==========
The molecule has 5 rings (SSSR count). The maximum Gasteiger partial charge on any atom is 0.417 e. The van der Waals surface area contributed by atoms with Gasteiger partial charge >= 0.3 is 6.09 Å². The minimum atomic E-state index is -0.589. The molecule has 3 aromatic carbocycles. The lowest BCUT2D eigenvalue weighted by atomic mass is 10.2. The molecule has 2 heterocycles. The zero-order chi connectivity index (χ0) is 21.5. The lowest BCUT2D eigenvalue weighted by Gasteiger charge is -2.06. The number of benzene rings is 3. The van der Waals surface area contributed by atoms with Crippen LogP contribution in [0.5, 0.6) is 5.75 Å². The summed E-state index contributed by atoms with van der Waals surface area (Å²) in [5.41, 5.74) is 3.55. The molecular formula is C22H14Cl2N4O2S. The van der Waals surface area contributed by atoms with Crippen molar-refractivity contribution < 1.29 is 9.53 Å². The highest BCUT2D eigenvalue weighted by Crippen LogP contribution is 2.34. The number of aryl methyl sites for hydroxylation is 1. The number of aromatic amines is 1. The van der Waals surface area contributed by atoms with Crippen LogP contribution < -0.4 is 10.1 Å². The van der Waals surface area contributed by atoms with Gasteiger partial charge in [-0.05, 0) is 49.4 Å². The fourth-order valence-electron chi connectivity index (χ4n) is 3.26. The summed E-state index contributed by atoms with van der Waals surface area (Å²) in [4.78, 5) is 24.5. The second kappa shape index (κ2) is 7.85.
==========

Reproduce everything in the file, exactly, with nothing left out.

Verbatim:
The molecule has 5 rings (SSSR count). The maximum Gasteiger partial charge on any atom is 0.417 e. The van der Waals surface area contributed by atoms with Gasteiger partial charge >= 0.3 is 6.09 Å². The minimum atomic E-state index is -0.589. The molecule has 3 aromatic carbocycles. The lowest BCUT2D eigenvalue weighted by atomic mass is 10.2. The molecule has 2 heterocycles. The zero-order chi connectivity index (χ0) is 21.5. The lowest BCUT2D eigenvalue weighted by Gasteiger charge is -2.06. The number of benzene rings is 3. The van der Waals surface area contributed by atoms with Crippen LogP contribution in [0.5, 0.6) is 5.75 Å². The summed E-state index contributed by atoms with van der Waals surface area (Å²) in [5.41, 5.74) is 3.55. The molecular formula is C22H14Cl2N4O2S. The van der Waals surface area contributed by atoms with Crippen molar-refractivity contribution < 1.29 is 9.53 Å². The highest BCUT2D eigenvalue weighted by Crippen LogP contribution is 2.34. The number of aryl methyl sites for hydroxylation is 1. The number of aromatic amines is 1. The van der Waals surface area contributed by atoms with Crippen LogP contribution < -0.4 is 10.1 Å². The van der Waals surface area contributed by atoms with Gasteiger partial charge in [-0.05, 0) is 49.4 Å². The fourth-order valence-electron chi connectivity index (χ4n) is 3.26. The summed E-state index contributed by atoms with van der Waals surface area (Å²) in [4.78, 5) is 24.5. The second kappa shape index (κ2) is 7.85.